I opted to continue running, despite my friends objections. However, I paid a price for that (really, what was I thinking going an extra 4-5k?). I couldn’t go anymore but was able to get to the subway to head home and still try to go to work. I felt brave enough to be able to handle work tasks, so that’s why I still went. Another decision I am questioning to this day.

(NOTE: I have to take time right now to say thank you to my friends Mike & Steve for sticking with me. I felt like I wasted their time and day, but they were only concerned with my well-being. Much appreciated, lads.)

Pain – nothing but pain, and I still tried to tough it out. However, my coworkers convinced me to go to the hospital, and after checking into the ER, waiting to take an X-Ray and for the results, I got news that was really scary – a hairline crack of the bone just below the ankle, out 6-8 weeks. F***.

However, right from the start I was determined not to let this sidetrack me. As soon as I got the news, my mind shifted to “What do I need to do to get back?” I made a promise – to my family & friends, to my teammates on the JLR and just as important, to the SickKids Foundation. I didn’t want to fall trap to the thinking of “why me?” I soon realized that, as bad of a spot I was in, it wasn’t going to be the end of the world. I knew I would be back very soon. I would return to run STWM – there was no option.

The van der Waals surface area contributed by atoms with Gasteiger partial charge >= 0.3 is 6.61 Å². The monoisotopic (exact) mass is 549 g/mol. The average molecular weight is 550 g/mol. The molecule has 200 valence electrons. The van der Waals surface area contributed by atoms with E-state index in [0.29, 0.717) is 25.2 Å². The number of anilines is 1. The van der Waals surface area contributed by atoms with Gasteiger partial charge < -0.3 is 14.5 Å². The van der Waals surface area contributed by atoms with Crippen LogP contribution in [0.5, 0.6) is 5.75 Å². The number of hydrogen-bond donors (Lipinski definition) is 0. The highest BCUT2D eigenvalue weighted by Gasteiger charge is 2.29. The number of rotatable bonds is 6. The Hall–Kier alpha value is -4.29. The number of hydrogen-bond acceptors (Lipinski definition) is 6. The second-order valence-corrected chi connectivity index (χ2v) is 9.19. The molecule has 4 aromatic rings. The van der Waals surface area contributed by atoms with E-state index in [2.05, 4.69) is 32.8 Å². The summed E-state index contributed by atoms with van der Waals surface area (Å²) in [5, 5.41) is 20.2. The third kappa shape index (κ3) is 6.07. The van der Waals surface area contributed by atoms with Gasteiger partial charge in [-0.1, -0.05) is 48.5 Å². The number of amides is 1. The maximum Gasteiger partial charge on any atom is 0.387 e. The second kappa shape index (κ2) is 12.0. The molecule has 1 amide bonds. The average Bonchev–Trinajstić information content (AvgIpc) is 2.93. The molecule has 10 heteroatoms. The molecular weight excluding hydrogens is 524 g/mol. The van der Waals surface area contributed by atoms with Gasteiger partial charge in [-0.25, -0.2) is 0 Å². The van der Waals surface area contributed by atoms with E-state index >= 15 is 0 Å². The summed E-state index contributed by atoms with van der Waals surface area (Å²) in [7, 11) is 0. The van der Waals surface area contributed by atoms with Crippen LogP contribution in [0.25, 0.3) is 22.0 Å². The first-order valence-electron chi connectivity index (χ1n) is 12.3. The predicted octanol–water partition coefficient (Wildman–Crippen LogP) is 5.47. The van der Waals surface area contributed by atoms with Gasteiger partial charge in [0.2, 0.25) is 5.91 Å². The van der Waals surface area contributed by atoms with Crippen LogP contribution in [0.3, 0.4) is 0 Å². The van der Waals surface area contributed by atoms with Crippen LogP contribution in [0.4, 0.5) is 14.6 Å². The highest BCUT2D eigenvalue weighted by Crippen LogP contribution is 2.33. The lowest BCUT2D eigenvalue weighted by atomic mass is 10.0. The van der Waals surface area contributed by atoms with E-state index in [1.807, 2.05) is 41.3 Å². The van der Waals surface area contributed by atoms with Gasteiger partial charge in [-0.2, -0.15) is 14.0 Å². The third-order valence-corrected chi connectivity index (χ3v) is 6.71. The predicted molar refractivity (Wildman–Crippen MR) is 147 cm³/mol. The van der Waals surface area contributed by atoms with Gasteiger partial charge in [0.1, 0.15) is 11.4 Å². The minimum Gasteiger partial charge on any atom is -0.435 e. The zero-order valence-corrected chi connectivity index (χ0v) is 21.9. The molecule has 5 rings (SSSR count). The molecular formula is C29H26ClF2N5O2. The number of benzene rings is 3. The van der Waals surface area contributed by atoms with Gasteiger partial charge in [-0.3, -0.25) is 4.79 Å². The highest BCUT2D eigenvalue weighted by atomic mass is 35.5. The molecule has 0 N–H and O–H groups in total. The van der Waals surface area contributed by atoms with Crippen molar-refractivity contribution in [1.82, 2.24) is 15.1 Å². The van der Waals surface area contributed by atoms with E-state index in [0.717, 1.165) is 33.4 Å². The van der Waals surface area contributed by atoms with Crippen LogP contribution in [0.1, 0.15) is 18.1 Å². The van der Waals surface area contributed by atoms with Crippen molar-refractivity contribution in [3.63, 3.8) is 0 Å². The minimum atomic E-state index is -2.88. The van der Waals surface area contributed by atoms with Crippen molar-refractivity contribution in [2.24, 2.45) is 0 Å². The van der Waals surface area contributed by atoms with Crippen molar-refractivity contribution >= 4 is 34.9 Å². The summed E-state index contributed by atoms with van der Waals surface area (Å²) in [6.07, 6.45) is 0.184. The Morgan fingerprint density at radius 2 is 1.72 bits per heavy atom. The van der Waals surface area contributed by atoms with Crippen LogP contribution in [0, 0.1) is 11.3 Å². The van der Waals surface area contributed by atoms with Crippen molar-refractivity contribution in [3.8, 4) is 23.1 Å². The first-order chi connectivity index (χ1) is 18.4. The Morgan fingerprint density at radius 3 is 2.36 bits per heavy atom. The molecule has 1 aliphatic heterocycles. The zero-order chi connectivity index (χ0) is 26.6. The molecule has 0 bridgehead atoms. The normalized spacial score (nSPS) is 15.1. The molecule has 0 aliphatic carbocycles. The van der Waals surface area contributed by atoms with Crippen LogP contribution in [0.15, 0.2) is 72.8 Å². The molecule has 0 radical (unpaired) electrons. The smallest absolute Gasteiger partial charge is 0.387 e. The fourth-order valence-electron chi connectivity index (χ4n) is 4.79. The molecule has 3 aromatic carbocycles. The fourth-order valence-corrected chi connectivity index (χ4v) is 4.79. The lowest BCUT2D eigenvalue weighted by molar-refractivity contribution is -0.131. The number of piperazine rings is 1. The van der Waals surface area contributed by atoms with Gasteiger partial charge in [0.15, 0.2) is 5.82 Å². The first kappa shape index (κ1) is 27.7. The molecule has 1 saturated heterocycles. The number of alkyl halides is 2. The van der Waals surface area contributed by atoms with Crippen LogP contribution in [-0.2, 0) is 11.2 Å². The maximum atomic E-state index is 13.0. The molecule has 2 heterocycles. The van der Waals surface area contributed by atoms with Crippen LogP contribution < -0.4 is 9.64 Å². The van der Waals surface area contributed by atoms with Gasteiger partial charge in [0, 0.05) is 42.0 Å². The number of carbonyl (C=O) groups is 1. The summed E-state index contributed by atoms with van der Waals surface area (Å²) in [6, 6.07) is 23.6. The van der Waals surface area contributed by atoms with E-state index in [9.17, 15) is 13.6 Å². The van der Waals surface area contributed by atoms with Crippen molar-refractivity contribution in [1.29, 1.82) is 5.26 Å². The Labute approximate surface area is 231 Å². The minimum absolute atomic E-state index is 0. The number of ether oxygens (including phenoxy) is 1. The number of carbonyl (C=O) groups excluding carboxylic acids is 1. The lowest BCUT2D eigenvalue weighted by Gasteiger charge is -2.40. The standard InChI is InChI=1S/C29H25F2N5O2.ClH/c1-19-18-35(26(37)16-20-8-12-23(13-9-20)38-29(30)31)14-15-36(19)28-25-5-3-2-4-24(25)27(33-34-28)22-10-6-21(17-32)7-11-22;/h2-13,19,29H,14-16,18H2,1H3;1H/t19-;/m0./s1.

One work colleague said that perhaps I was willing myself to heal, and I believe that to be true. The mind is a powerful tool in all aspects of your life; it can derail you, if you let it. But it is also your most powerful ally; this is so true: “Whether you think you can or think you can’t, you’re right.” Six weeks after getting hurt, then being in a cast, then an air boot for support plus a prescription of swimming and bicycling to help improve strength and motion, I was back on my feet running again. I just refused to be stopped.

Finally, race day October 18. And what a day it would be…